We road on the last bench with two large families crowded in before us. Everyone we passed waved.           
                 Later we ate at a delicious restaurant called High Cotton. We sat on the lower level in the corner with giant glass walls overlooking the river. I ate the best shrimp and grits I have eaten after a squash soup made with local squashes before some Christmas Eve worthy chocolate fudge made in house.
                After dinner we settled into the lobby bar of the Poinsett, drank white Russians, and listened to Christmas carols well played by the resident piano man.
                And so as Christmas day rolled into Greenville, a most perfect place in America to spend Christmas, a town where welcome and grace, trump poverty and race, I was thinking about Joel Roberts Poinsett a man from Greenville, who became ambassador to Mexico (he was appointed by John Quincy Adams) and who brought back with him from his work there the poinsettia plant that was then named in his honor.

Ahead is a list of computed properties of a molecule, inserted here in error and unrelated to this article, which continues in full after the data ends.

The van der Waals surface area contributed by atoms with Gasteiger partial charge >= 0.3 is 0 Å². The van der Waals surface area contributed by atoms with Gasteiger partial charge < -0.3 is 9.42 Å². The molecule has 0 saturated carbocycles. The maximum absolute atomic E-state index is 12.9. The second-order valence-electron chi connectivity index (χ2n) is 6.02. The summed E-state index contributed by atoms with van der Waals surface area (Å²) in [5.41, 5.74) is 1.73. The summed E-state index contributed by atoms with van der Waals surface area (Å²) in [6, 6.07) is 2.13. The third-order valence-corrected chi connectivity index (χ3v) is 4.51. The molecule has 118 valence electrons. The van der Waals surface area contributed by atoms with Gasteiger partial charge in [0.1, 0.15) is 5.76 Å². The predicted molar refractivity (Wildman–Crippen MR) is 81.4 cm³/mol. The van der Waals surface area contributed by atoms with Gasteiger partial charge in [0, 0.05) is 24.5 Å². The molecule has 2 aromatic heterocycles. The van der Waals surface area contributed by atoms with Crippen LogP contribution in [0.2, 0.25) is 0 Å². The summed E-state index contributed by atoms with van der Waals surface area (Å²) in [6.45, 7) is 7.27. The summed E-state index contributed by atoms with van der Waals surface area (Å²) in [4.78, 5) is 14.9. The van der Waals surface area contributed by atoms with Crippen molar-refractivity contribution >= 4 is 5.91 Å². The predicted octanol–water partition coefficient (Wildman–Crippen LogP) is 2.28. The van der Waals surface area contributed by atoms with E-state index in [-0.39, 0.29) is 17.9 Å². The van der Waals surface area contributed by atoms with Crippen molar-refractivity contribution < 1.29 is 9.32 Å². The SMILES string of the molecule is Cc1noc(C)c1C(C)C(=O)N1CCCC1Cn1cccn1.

There were poinsettia’s in the lobby of the Poinsett Hotel. I had never before noticed how much the red petals of the flowers look like velvet. Years ago, I had become bored by red poinsettias. Only managing to like stripy pale ones. In Greenville, the vivid red and green plants struck me as charmingly bold.